There are two ways in which balanced-budget fiscal policy can go about that: You can tax net creditors and pay net debtors cash in hand. This will expedite the resolution of the crisis, but will not provide immediate relief to output and employment, because all the money will go towards paying down debt (or near enough as makes no matter). Or you can tax net creditors and spend the money on buying stuff from net debtors (such as by engaging in useful public works). This will provide immediate relief to output and employment and expedite the resolution of the crisis, by giving net debtors money to pay down their debts.
There is no need to invoke expectations here, model-consistent or otherwise, because in this scenario net credit contraction drives economic behavior, gross credit contraction is not discretionary (it is determined by already existing contracts), credit creation is demand-constrained, and the demand side of the credit market has no discretionary power for expectations to influence (because it is insolvent).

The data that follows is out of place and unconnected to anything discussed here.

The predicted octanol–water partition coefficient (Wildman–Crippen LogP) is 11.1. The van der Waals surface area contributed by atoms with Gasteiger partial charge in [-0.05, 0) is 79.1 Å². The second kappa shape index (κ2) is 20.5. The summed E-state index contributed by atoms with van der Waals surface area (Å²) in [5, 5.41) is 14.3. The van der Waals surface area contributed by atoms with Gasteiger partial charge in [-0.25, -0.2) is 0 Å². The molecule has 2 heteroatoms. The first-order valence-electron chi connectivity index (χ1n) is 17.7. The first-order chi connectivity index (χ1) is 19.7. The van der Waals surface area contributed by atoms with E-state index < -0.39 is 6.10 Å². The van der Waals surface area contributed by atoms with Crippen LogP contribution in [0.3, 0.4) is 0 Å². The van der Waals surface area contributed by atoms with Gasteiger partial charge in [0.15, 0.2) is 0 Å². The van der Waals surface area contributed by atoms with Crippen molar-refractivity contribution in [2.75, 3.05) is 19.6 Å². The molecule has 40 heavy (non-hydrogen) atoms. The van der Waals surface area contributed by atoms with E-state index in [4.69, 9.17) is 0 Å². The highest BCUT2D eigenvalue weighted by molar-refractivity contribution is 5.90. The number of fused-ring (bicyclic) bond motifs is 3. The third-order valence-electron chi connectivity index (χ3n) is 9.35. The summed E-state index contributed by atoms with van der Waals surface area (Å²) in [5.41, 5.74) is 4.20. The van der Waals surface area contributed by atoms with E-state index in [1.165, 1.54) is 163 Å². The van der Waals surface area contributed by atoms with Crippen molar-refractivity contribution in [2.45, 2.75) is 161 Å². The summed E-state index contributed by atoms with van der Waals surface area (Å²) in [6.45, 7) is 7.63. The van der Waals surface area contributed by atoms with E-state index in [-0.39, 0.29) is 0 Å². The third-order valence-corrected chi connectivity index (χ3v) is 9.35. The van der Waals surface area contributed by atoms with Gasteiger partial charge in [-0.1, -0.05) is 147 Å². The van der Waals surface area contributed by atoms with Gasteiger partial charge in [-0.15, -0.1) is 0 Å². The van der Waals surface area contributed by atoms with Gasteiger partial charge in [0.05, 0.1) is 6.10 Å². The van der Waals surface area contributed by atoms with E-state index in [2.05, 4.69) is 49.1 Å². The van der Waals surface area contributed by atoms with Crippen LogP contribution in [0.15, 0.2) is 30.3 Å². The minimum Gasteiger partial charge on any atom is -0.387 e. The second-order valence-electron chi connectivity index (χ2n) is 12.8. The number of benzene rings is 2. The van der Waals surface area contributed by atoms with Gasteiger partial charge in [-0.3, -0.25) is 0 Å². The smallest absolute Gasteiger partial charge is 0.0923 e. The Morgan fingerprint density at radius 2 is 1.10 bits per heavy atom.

The model does use representative agents (or can at least be trivially recast in terms of representative agents without altering the conclusions). But then, I don't object to the use of representative agents per se, only to improper construction of representative agents.
Improper construction of representative agents is typically due to either excessive or improper aggregation. One example of excessive aggregation is modeling the whole economy as one representative agent, and then concluding that because he owes all debts to himself debt is irrelevant to the analysis. An example of improper aggregation would be arguing that higher wages reduces employment because the representative firm will hire fewer workers (the aggregation error here is the implicit assumption that the independence of the firm's budget constraint on wages is preserved under aggregation).
Jake - thank you also for answering my question. I agree with what you say about representative agents. All I would add is that mainstream macro at the moment is all about addressing this issue, so there really should be common ground here.Delete